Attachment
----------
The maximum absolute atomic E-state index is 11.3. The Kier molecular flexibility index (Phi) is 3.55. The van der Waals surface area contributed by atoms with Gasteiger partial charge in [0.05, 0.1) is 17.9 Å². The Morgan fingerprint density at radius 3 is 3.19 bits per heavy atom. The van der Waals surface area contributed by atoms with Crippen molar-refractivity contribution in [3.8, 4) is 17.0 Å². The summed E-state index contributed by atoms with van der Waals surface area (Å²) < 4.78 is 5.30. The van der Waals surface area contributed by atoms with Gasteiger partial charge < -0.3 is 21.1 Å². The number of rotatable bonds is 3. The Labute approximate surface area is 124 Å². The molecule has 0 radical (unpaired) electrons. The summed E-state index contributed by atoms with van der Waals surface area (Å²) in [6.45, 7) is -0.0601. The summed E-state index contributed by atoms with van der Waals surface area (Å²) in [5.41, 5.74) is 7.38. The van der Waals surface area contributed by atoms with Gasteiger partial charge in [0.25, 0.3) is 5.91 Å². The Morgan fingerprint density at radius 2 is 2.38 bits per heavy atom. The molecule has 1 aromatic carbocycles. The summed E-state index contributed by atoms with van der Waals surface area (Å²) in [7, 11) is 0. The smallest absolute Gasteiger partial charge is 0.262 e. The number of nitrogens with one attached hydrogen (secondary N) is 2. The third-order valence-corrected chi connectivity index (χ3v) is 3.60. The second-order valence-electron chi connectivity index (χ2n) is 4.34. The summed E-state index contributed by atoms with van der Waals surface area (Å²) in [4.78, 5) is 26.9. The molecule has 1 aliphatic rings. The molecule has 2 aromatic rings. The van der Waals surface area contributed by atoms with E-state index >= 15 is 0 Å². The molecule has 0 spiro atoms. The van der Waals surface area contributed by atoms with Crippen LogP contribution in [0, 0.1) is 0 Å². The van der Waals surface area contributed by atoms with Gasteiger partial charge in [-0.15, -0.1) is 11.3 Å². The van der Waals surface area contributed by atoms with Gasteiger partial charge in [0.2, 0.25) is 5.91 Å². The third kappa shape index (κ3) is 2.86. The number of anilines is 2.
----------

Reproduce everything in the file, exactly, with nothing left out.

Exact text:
The maximum absolute atomic E-state index is 11.3. The Kier molecular flexibility index (Phi) is 3.55. The van der Waals surface area contributed by atoms with Gasteiger partial charge in [0.05, 0.1) is 17.9 Å². The Morgan fingerprint density at radius 3 is 3.19 bits per heavy atom. The van der Waals surface area contributed by atoms with Crippen molar-refractivity contribution in [3.8, 4) is 17.0 Å². The summed E-state index contributed by atoms with van der Waals surface area (Å²) < 4.78 is 5.30. The van der Waals surface area contributed by atoms with Gasteiger partial charge < -0.3 is 21.1 Å². The number of rotatable bonds is 3. The Labute approximate surface area is 124 Å². The molecule has 0 radical (unpaired) electrons. The summed E-state index contributed by atoms with van der Waals surface area (Å²) in [6.45, 7) is -0.0601. The summed E-state index contributed by atoms with van der Waals surface area (Å²) in [5.41, 5.74) is 7.38. The van der Waals surface area contributed by atoms with Gasteiger partial charge in [0.25, 0.3) is 5.91 Å². The Morgan fingerprint density at radius 2 is 2.38 bits per heavy atom. The molecule has 1 aromatic carbocycles. The summed E-state index contributed by atoms with van der Waals surface area (Å²) in [7, 11) is 0. The smallest absolute Gasteiger partial charge is 0.262 e. The number of nitrogens with one attached hydrogen (secondary N) is 2. The third-order valence-corrected chi connectivity index (χ3v) is 3.60. The second-order valence-electron chi connectivity index (χ2n) is 4.34. The summed E-state index contributed by atoms with van der Waals surface area (Å²) in [4.78, 5) is 26.9. The molecule has 1 aliphatic rings. The molecule has 2 aromatic rings. The van der Waals surface area contributed by atoms with E-state index >= 15 is 0 Å². The molecule has 0 spiro atoms. The van der Waals surface area contributed by atoms with Crippen LogP contribution in [0, 0.1) is 0 Å². The van der Waals surface area contributed by atoms with Gasteiger partial charge in [-0.15, -0.1) is 11.3 Å². The van der Waals surface area contributed by atoms with Gasteiger partial charge in [0.2, 0.25) is 5.91 Å². The third kappa shape index (κ3) is 2.86. The number of anilines is 2.